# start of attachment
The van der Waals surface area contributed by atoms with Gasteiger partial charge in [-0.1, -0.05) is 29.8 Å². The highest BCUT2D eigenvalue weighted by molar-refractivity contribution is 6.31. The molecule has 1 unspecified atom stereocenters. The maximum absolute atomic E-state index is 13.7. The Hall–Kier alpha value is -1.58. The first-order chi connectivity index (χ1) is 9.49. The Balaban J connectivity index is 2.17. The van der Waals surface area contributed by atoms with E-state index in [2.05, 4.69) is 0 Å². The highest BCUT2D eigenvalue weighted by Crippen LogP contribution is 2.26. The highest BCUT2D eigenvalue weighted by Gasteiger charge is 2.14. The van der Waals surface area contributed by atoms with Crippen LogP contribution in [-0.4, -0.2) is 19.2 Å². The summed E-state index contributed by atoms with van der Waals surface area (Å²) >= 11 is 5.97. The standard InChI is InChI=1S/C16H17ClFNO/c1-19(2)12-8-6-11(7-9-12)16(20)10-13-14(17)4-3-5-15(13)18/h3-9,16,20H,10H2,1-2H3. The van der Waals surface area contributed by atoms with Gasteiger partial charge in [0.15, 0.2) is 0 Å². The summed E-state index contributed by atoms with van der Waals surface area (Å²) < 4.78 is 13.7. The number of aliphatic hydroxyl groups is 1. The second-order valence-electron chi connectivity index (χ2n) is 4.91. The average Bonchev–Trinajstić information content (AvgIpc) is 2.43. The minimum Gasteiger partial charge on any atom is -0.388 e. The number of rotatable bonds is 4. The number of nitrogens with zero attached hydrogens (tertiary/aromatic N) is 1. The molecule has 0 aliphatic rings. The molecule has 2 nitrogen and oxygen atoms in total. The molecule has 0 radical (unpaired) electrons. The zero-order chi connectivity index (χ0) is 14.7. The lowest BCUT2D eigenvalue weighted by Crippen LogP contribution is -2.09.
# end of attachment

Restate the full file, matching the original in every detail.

The van der Waals surface area contributed by atoms with Gasteiger partial charge in [-0.1, -0.05) is 29.8 Å². The highest BCUT2D eigenvalue weighted by molar-refractivity contribution is 6.31. The molecule has 1 unspecified atom stereocenters. The maximum absolute atomic E-state index is 13.7. The Hall–Kier alpha value is -1.58. The first-order chi connectivity index (χ1) is 9.49. The Balaban J connectivity index is 2.17. The van der Waals surface area contributed by atoms with E-state index in [2.05, 4.69) is 0 Å². The highest BCUT2D eigenvalue weighted by Crippen LogP contribution is 2.26. The highest BCUT2D eigenvalue weighted by Gasteiger charge is 2.14. The van der Waals surface area contributed by atoms with Crippen LogP contribution in [-0.4, -0.2) is 19.2 Å². The summed E-state index contributed by atoms with van der Waals surface area (Å²) >= 11 is 5.97. The standard InChI is InChI=1S/C16H17ClFNO/c1-19(2)12-8-6-11(7-9-12)16(20)10-13-14(17)4-3-5-15(13)18/h3-9,16,20H,10H2,1-2H3. The van der Waals surface area contributed by atoms with Gasteiger partial charge in [0.15, 0.2) is 0 Å². The summed E-state index contributed by atoms with van der Waals surface area (Å²) < 4.78 is 13.7. The number of aliphatic hydroxyl groups is 1. The second-order valence-electron chi connectivity index (χ2n) is 4.91. The average Bonchev–Trinajstić information content (AvgIpc) is 2.43. The minimum Gasteiger partial charge on any atom is -0.388 e. The number of rotatable bonds is 4. The number of nitrogens with zero attached hydrogens (tertiary/aromatic N) is 1. The molecule has 0 aliphatic rings. The molecule has 2 nitrogen and oxygen atoms in total. The molecule has 0 radical (unpaired) electrons. The zero-order chi connectivity index (χ0) is 14.7. The lowest BCUT2D eigenvalue weighted by Crippen LogP contribution is -2.09.